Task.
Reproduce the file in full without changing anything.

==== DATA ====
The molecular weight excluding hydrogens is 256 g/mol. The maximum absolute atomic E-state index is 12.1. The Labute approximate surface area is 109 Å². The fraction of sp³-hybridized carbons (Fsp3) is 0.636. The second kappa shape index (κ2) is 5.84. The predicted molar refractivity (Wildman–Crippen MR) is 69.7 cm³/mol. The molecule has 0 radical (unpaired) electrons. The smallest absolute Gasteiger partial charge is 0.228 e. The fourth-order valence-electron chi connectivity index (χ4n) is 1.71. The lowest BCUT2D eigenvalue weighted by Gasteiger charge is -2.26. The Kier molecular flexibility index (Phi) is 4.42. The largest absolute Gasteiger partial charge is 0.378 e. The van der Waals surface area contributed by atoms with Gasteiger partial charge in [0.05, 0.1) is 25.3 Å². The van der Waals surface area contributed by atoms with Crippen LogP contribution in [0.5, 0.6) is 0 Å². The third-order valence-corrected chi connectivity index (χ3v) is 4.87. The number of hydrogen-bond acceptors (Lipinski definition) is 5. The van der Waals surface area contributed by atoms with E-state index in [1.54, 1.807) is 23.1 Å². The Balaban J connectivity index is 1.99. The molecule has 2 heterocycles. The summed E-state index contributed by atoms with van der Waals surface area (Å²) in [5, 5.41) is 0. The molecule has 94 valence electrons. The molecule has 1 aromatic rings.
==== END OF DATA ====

The molecular weight excluding hydrogens is 256 g/mol. The maximum absolute atomic E-state index is 12.1. The Labute approximate surface area is 109 Å². The fraction of sp³-hybridized carbons (Fsp3) is 0.636. The second kappa shape index (κ2) is 5.84. The predicted molar refractivity (Wildman–Crippen MR) is 69.7 cm³/mol. The molecule has 0 radical (unpaired) electrons. The smallest absolute Gasteiger partial charge is 0.228 e. The fourth-order valence-electron chi connectivity index (χ4n) is 1.71. The lowest BCUT2D eigenvalue weighted by Gasteiger charge is -2.26. The Kier molecular flexibility index (Phi) is 4.42. The largest absolute Gasteiger partial charge is 0.378 e. The van der Waals surface area contributed by atoms with Gasteiger partial charge in [0.05, 0.1) is 25.3 Å². The van der Waals surface area contributed by atoms with Crippen LogP contribution in [0.5, 0.6) is 0 Å². The third-order valence-corrected chi connectivity index (χ3v) is 4.87. The number of hydrogen-bond acceptors (Lipinski definition) is 5. The van der Waals surface area contributed by atoms with E-state index in [1.54, 1.807) is 23.1 Å². The Balaban J connectivity index is 1.99. The molecule has 2 heterocycles. The summed E-state index contributed by atoms with van der Waals surface area (Å²) in [5, 5.41) is 0. The molecule has 94 valence electrons. The molecule has 1 aromatic rings.